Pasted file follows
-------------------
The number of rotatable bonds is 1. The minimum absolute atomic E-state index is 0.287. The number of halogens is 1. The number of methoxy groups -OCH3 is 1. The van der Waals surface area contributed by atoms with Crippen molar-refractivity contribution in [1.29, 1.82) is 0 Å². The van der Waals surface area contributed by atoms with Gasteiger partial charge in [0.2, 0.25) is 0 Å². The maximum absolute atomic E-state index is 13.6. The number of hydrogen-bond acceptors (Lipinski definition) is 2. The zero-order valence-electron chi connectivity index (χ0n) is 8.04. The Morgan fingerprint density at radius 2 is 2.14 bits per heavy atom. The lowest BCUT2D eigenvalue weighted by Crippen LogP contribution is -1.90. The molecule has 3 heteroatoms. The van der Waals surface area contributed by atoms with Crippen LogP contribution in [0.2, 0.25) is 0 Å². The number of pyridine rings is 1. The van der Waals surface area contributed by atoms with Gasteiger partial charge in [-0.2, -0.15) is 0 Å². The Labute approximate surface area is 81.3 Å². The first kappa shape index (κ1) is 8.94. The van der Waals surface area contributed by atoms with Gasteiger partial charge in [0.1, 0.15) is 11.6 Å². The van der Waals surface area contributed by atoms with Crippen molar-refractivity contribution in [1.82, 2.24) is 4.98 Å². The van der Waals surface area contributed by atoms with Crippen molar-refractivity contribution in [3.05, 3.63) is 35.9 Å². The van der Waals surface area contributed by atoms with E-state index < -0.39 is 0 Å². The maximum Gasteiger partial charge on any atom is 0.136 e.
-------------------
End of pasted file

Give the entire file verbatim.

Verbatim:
The number of rotatable bonds is 1. The minimum absolute atomic E-state index is 0.287. The number of halogens is 1. The number of methoxy groups -OCH3 is 1. The van der Waals surface area contributed by atoms with Crippen molar-refractivity contribution in [1.29, 1.82) is 0 Å². The van der Waals surface area contributed by atoms with Gasteiger partial charge in [0.2, 0.25) is 0 Å². The maximum absolute atomic E-state index is 13.6. The number of hydrogen-bond acceptors (Lipinski definition) is 2. The zero-order valence-electron chi connectivity index (χ0n) is 8.04. The Morgan fingerprint density at radius 2 is 2.14 bits per heavy atom. The lowest BCUT2D eigenvalue weighted by Crippen LogP contribution is -1.90. The molecule has 3 heteroatoms. The van der Waals surface area contributed by atoms with Crippen LogP contribution in [0.2, 0.25) is 0 Å². The number of pyridine rings is 1. The van der Waals surface area contributed by atoms with Gasteiger partial charge in [-0.2, -0.15) is 0 Å². The Labute approximate surface area is 81.3 Å². The first kappa shape index (κ1) is 8.94. The van der Waals surface area contributed by atoms with Gasteiger partial charge in [0.1, 0.15) is 11.6 Å². The van der Waals surface area contributed by atoms with Crippen molar-refractivity contribution in [1.82, 2.24) is 4.98 Å². The van der Waals surface area contributed by atoms with Crippen molar-refractivity contribution in [3.05, 3.63) is 35.9 Å². The van der Waals surface area contributed by atoms with E-state index < -0.39 is 0 Å². The maximum Gasteiger partial charge on any atom is 0.136 e.